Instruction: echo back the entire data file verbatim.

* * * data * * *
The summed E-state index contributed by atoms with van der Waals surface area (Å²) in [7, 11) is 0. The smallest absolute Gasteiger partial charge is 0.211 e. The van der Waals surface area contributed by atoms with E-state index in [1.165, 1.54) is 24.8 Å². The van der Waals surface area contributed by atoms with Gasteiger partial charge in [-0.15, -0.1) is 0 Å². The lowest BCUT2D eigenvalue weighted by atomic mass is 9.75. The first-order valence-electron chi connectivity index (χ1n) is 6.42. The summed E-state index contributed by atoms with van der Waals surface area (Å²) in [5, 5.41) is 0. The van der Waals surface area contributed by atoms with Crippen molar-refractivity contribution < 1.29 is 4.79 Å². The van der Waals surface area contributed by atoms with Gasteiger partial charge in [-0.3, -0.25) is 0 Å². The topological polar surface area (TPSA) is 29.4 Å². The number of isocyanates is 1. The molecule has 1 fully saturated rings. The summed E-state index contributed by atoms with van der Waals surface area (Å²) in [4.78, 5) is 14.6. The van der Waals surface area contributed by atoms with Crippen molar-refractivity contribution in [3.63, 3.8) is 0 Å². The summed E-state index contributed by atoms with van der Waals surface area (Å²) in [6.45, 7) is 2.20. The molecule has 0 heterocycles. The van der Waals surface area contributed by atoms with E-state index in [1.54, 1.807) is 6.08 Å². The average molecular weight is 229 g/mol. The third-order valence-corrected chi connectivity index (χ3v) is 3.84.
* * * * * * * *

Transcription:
The summed E-state index contributed by atoms with van der Waals surface area (Å²) in [7, 11) is 0. The smallest absolute Gasteiger partial charge is 0.211 e. The van der Waals surface area contributed by atoms with E-state index in [1.165, 1.54) is 24.8 Å². The van der Waals surface area contributed by atoms with Gasteiger partial charge in [-0.15, -0.1) is 0 Å². The lowest BCUT2D eigenvalue weighted by atomic mass is 9.75. The first-order valence-electron chi connectivity index (χ1n) is 6.42. The summed E-state index contributed by atoms with van der Waals surface area (Å²) in [5, 5.41) is 0. The van der Waals surface area contributed by atoms with Crippen molar-refractivity contribution < 1.29 is 4.79 Å². The van der Waals surface area contributed by atoms with Gasteiger partial charge in [-0.3, -0.25) is 0 Å². The topological polar surface area (TPSA) is 29.4 Å². The number of isocyanates is 1. The molecule has 1 fully saturated rings. The summed E-state index contributed by atoms with van der Waals surface area (Å²) in [4.78, 5) is 14.6. The van der Waals surface area contributed by atoms with Crippen molar-refractivity contribution in [3.63, 3.8) is 0 Å². The summed E-state index contributed by atoms with van der Waals surface area (Å²) in [6.45, 7) is 2.20. The molecule has 0 heterocycles. The van der Waals surface area contributed by atoms with E-state index in [1.54, 1.807) is 6.08 Å². The average molecular weight is 229 g/mol. The third-order valence-corrected chi connectivity index (χ3v) is 3.84.